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Love First


The thing about our closing schools and staying home is definitely a loss of social interaction face-to-face, a chance to sit beside our students to listen and provide feedback, but mostly to encourage. And classrooms which are communities of learners and learning are ones that focus on encouragement and support by teachers and students as well as continuous learning of content.

Classrooms and hallways are filled with conversation and even shenanigans, and each person from school misses that.

Yet, teachers have stepped up and provided lessons to meet the needs of students in different and new ways-- often with only a week's notice. We thank our teachers and staff for their steadfast dedication to their students and their learning.

Today, Kevin Hodgson was able to return to school to gather up the possessions of students left from those days in March. His reflection shows the effect of silent emptiness echoing the hallways and classrooms, a loss felt deep within each teacher's heart.

Take a look: Pandemic Poem from the Classroom: Broken Pencils

I wrote a response:

Those pencils.
So many.
All sizes.
Broken tips.
Just sharpened.
Blunt, ready to be.
Thoughts held in
a distant memory
Lost words
not erased,
just unwritten.

This post is so heartfelt; lost school hallway conversations — where are they now?

And so, I repeat from yesterday, this, about moving forward:

“Love first, design later.” — Maha Bali 



Update:

If you're a teacher looking for online resources, there are many out there now that do not require paying a company or person to show you how: find those who have already been teaching online for years. 

The important thing to remember is the heart of teaching starts with relationships. The learning comes with the pedagogy of teaching and learning, not the technology.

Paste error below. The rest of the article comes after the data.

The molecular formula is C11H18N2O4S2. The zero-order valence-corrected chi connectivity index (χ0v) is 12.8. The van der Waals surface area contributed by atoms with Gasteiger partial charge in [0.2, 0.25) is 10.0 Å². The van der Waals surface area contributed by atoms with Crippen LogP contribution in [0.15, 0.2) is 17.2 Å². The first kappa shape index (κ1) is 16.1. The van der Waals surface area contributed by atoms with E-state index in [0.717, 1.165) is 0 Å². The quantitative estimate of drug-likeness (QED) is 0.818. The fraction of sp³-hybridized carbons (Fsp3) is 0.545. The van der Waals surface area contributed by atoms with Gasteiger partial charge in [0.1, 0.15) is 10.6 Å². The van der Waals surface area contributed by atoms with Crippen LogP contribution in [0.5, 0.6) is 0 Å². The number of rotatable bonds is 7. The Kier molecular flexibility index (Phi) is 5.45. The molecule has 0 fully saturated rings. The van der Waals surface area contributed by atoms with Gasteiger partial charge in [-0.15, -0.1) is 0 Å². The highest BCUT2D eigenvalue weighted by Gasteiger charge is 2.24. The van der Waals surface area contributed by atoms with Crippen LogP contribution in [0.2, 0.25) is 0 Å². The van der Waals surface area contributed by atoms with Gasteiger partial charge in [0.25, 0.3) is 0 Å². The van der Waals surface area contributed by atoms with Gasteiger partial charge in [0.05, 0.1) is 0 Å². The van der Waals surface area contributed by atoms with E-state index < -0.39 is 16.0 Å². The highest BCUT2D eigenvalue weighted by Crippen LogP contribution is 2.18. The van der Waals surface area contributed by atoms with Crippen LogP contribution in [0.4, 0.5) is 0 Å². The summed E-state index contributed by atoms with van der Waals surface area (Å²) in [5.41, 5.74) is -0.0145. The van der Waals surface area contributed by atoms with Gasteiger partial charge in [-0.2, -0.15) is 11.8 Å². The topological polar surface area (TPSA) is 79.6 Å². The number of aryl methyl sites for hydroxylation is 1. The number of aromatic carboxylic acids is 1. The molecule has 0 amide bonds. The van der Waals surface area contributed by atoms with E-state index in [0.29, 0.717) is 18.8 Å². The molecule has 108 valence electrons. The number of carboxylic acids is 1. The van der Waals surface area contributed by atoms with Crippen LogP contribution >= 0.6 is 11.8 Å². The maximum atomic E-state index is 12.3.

That said, the technology implemented from a pedagogical focus provides teachers and students with the how of learning remotely.

A few people who know a few things about remote learning:

Laura Gibbs: Online teacher using blogs as hub

Edublogs-- a platform for classrooms and blogging with excellent support

Michelle Pacansky-Brock
Hybrid Pedagogy -- a group of thoughtful educators
Sean Michael Morris
Larry Ferlazzo -- Classroom Teacher and Author -- Blogs on Edublogs platform
Scott McLeod-- former principal and teacher; leader in educational technology
Thomas C Murray
Jennifer Gonzalez: Former middle school and pre-service teacher 
The above resources discuss pedagogy and specific practices that encourage online learning and student agency and engagement. I've found blogging and Google Classroom to be most adaptable to pedagogy that promotes improved teaching and learning.  Here are resources on using the technology-- but remember, it's the pedagogy that makes the difference to learning.

Catlin Tucker -- classroom teacher and author
Leaders for Google Classroom:
Slidesmania by Paula from Uruguay




Go boldly and scatter seeds of kindness... Reflect curiosity and wonder... Live to make the world less difficult for each other. ~ George Eliot

Photo: by Sheri Edwards, from my school's hallway

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